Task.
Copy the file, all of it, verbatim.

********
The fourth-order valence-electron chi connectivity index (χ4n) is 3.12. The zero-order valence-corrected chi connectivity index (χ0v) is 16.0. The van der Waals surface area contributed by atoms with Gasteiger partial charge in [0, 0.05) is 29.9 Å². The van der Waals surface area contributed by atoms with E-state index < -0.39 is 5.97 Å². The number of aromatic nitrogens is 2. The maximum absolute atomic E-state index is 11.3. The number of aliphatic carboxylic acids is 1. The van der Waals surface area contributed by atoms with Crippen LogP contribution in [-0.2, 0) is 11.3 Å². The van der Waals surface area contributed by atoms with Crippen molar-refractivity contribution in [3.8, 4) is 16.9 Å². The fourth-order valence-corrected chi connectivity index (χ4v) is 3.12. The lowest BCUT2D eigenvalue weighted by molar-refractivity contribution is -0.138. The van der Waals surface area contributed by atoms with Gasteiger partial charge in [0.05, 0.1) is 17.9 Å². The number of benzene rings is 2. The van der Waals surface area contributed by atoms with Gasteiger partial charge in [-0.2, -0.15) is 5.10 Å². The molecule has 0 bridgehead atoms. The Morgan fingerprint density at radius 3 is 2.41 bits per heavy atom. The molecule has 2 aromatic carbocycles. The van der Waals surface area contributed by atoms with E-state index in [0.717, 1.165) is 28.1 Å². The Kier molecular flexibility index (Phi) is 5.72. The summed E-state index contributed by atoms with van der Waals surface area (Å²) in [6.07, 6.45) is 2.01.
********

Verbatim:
The fourth-order valence-electron chi connectivity index (χ4n) is 3.12. The zero-order valence-corrected chi connectivity index (χ0v) is 16.0. The van der Waals surface area contributed by atoms with Gasteiger partial charge in [0, 0.05) is 29.9 Å². The van der Waals surface area contributed by atoms with E-state index < -0.39 is 5.97 Å². The number of aromatic nitrogens is 2. The maximum absolute atomic E-state index is 11.3. The number of aliphatic carboxylic acids is 1. The van der Waals surface area contributed by atoms with Crippen LogP contribution in [-0.2, 0) is 11.3 Å². The van der Waals surface area contributed by atoms with Crippen molar-refractivity contribution in [3.8, 4) is 16.9 Å². The fourth-order valence-corrected chi connectivity index (χ4v) is 3.12. The lowest BCUT2D eigenvalue weighted by molar-refractivity contribution is -0.138. The van der Waals surface area contributed by atoms with Gasteiger partial charge in [0.05, 0.1) is 17.9 Å². The number of benzene rings is 2. The van der Waals surface area contributed by atoms with Gasteiger partial charge in [-0.2, -0.15) is 5.10 Å². The molecule has 0 bridgehead atoms. The Morgan fingerprint density at radius 3 is 2.41 bits per heavy atom. The molecule has 2 aromatic carbocycles. The van der Waals surface area contributed by atoms with E-state index in [0.717, 1.165) is 28.1 Å². The Kier molecular flexibility index (Phi) is 5.72. The summed E-state index contributed by atoms with van der Waals surface area (Å²) in [6.07, 6.45) is 2.01.